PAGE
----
A large number of studies has found that some contextual factors such as poverty and violence have a direct negative impact on the physical and emotional development of individuals. Children growing up in poverty are less successful in school, have more learning difficulties, increased nutritional deficiencies and present health issues more often than children who are not economically disadvantaged (e.g., Blair, 2010; Blair & Raver, 2012; Duncan, Ziol—Guest, & Kalil, 2010; Holzer, Whitmore Schanzenbach, Duncan, & Ludwig, , 2010; Grant, Compas, Stuhlmacher, Thurm, McMahon, & Halpert 2003; Gross & Thompson, 2007; Wadsworth & Berger, 2006; Wadsworth & Compas, 2002).
Along with poverty, an important body of research also points to the conflicting family environments and community environments with high levels of violence as major obstacles to the development of ER skills in children (e.g., Amone—P'Olak, Garnefski, & Kraaij, 2006; Brook, Brook & Whiteman, 2007; Buckner, Mezzacappa, & Beardslee, 2003; Cole, 2014; Kliewer, Murrelle, Mejia, & Angold, 2001; Mejia, Kliewer, & Williams, 2006; Raver, 2004, Wadsworth & Berger, 2006; Wadsworth & Compas, 2002). Children who grow up in environments of poverty and violence find fewer opportunities for social, educational and personal development: they are more likely to become victims of street violence, to experience greater residential instability, domestic violence, drug abuse, fewer educational opportunities and they are permanently exposed to negative life models (e.g., Buckner et al., 2003; Raver, 2004; Wadsworth & Berger, 2006; Wadsworth & Compas, 2002). Children and adolescents living under circumstances like these have limited possibilities of acquiring a rich variety of ER skills; instead they grow up showing deficits in the recognition, expression and understanding of their own emotions and others´ (Raver, 2004; Wadsworth & Compas, 2002). Children and adolescents growing up under vulnerable circumstances are at risk of having difficulty regulating their impulses, maintaining problematic interpersonal relationships, and developing emotional and behavioral disorders in the long term (e.g., Congers & Congers 2002; Eisenberg et al., 2001; Kim & Cicchetti, 2010; Mejia et al., 2006; Raver, 2004, Wadsworth & Compas, 2002).
In contrast, research has shown that families with warm emotional environments reinforce the proper expression of affection and model assertive emotional coping skills in children and adolescents. Similarly, the availability of the environment to provide early professional intervention to emotional and behavioral difficulties has a great impact on the capacity of children to learn to manage their impulses and emotions. Family support and safe social environments work as factors that protect against the onset of psychopathology and ensure the emotional adjustment of children and adolescents in the long term, even in the eventuality of adverse circumstances (Amone—P'Olak et al., 2007; Cui, Morris, Criss, Houltberg, & Silk, 2014; Kim & Cicchetti, 2010; Kliewer et al., 2001; Kliewer et al., 2004; Raver, 2004, Wadsworth & Compas, 2002).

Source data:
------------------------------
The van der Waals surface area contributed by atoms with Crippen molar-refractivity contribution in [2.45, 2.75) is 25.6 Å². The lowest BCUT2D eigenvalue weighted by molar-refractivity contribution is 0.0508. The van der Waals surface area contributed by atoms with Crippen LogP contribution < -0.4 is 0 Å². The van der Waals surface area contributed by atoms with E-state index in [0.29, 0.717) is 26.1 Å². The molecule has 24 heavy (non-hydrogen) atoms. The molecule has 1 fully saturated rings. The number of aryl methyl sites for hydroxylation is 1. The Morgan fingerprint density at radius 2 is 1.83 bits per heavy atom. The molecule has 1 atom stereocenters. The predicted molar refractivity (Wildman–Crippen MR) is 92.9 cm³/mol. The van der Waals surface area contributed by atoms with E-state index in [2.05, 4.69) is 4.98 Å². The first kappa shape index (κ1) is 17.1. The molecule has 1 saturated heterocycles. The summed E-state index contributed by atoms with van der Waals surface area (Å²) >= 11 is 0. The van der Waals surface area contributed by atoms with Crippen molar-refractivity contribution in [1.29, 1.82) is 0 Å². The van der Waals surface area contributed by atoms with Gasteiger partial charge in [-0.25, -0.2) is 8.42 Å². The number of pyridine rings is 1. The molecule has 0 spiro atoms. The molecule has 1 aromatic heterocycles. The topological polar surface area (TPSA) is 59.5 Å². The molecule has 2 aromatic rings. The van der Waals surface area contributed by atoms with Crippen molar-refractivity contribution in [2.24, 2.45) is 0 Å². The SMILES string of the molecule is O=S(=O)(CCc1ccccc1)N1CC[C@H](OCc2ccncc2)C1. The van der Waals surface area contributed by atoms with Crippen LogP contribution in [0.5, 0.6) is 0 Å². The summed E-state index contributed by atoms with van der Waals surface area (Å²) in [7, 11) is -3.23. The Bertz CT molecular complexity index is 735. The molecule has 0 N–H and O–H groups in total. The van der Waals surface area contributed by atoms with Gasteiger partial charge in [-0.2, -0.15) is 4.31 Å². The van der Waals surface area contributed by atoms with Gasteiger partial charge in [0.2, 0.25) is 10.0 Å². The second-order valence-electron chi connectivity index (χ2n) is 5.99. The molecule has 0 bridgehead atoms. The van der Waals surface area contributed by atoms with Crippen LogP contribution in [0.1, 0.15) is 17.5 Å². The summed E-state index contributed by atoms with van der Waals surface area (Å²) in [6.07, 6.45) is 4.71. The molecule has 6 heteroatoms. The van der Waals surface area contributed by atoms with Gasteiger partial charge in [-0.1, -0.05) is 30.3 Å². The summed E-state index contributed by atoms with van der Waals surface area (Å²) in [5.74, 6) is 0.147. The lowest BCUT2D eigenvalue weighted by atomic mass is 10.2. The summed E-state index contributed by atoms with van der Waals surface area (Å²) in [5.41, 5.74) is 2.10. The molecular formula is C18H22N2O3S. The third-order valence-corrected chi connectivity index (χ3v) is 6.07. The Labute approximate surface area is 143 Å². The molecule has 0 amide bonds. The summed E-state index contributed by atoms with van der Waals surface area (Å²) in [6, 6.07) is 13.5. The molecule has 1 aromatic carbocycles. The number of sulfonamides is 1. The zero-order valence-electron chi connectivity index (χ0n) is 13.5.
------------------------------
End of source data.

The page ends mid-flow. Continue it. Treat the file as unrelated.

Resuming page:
Development of Regulatory Processes
Human beings learn to regulate their emotions in a gradual and continuous progress that starts at birth with a total dependence on caregivers for emotional management until adulthood when the individuals gain independence and responsibility in their own processes of emotional management (eg, Cole et al., 2004; Eisenberg & Morris, 2002; Gross & Thompson, 2007; Kopp & Neufeld, 2003; Thompson & Goodman, 2010; Zeman et al., 2006). During childhood (ages 1—10) and adolescence (ages 11—19) there are several milestones at certain ages that are relevant to be discussed.
1—3 years. At the beginning of life, emotional regulatory processes are mostly external. In children aged 1 to 3 years the regulation of emotions is achieved through the efforts of third parties rather than the child’s desires to suit her responses to the cultural demands of situations. At this stage parents and caregivers are directly involved in the modulation of emotional responses of children. Mainly during the first year of life, parents are responsible for identifying and continuously monitoring the emotional needs of the baby, soothing her states of stress, maintaining stable routines and offering help in difficult situations, among others (e.g., Cole et al., 2004 ; Cole, 2014; Morris et al., 2007; Thompson, 1994, 2011; Thompson & Meyer, 2007; Zeman et al., 2006). During the second year of age language development is presented as a tool that allows the child to name internal states, to request help from others, and to modify her environment at will (e.g., Pons, Harris, & Rosnay, 2004; Raikes & Thompson, 2008; Thompson & Lagattuta, 2006; Waters, Virmani, Thompson, Meyer, Raikes, & Jochem, 2010). Around this same period there are important advances in the development of awareness of others and from this point emotions begin to have a social dimension. The child experiences new emotions as pride and shame in circumstances involving interaction with significant others, from these new emotional sensations children learn to guide their behavior towards social acceptance (Thompson, 2011). At 3 years of age there is a significant learning of self—regulation based on the recognition of basic emotions of others. At this age children can easily identify emotional states of happiness, sadness, fear and anger in the people around them and this allows them to respond empathetically and to regulate their behavior accordingly (Pons et al., 2004; Thompson, 2011).